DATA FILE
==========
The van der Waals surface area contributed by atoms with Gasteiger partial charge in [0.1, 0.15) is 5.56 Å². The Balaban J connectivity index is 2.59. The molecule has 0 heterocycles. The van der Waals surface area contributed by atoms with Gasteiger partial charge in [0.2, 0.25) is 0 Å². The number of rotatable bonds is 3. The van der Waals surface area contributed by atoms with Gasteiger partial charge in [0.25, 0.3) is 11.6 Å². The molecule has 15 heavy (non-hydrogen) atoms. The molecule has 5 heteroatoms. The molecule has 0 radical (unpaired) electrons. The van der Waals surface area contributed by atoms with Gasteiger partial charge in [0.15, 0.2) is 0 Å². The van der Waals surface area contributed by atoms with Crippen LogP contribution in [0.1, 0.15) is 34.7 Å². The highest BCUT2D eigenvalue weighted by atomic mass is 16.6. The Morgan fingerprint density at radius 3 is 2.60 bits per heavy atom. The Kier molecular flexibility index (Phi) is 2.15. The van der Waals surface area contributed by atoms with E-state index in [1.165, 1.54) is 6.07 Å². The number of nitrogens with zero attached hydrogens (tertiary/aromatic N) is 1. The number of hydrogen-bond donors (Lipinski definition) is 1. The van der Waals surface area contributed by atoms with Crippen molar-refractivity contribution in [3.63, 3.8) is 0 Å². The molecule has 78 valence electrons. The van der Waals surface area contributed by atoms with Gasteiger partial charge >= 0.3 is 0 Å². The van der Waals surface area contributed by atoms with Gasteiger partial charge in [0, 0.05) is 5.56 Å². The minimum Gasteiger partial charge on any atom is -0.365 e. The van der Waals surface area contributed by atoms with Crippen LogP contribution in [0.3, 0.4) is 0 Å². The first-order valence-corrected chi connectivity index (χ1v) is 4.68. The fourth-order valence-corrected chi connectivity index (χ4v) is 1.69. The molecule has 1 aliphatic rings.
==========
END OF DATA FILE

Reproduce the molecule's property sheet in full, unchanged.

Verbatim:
The van der Waals surface area contributed by atoms with Gasteiger partial charge in [0.1, 0.15) is 5.56 Å². The Balaban J connectivity index is 2.59. The molecule has 0 heterocycles. The van der Waals surface area contributed by atoms with Gasteiger partial charge in [0.2, 0.25) is 0 Å². The number of rotatable bonds is 3. The van der Waals surface area contributed by atoms with Gasteiger partial charge in [0.25, 0.3) is 11.6 Å². The molecule has 15 heavy (non-hydrogen) atoms. The molecule has 5 heteroatoms. The molecule has 0 radical (unpaired) electrons. The van der Waals surface area contributed by atoms with Gasteiger partial charge in [0.15, 0.2) is 0 Å². The van der Waals surface area contributed by atoms with Crippen LogP contribution in [0.1, 0.15) is 34.7 Å². The highest BCUT2D eigenvalue weighted by atomic mass is 16.6. The Morgan fingerprint density at radius 3 is 2.60 bits per heavy atom. The Kier molecular flexibility index (Phi) is 2.15. The van der Waals surface area contributed by atoms with E-state index in [1.165, 1.54) is 6.07 Å². The number of nitrogens with zero attached hydrogens (tertiary/aromatic N) is 1. The number of hydrogen-bond donors (Lipinski definition) is 1. The van der Waals surface area contributed by atoms with Crippen molar-refractivity contribution in [3.63, 3.8) is 0 Å². The molecule has 78 valence electrons. The van der Waals surface area contributed by atoms with Gasteiger partial charge >= 0.3 is 0 Å². The van der Waals surface area contributed by atoms with Gasteiger partial charge in [0, 0.05) is 5.56 Å². The minimum Gasteiger partial charge on any atom is -0.365 e. The van der Waals surface area contributed by atoms with Crippen LogP contribution in [0.3, 0.4) is 0 Å². The first-order valence-corrected chi connectivity index (χ1v) is 4.68. The fourth-order valence-corrected chi connectivity index (χ4v) is 1.69. The molecule has 1 aliphatic rings.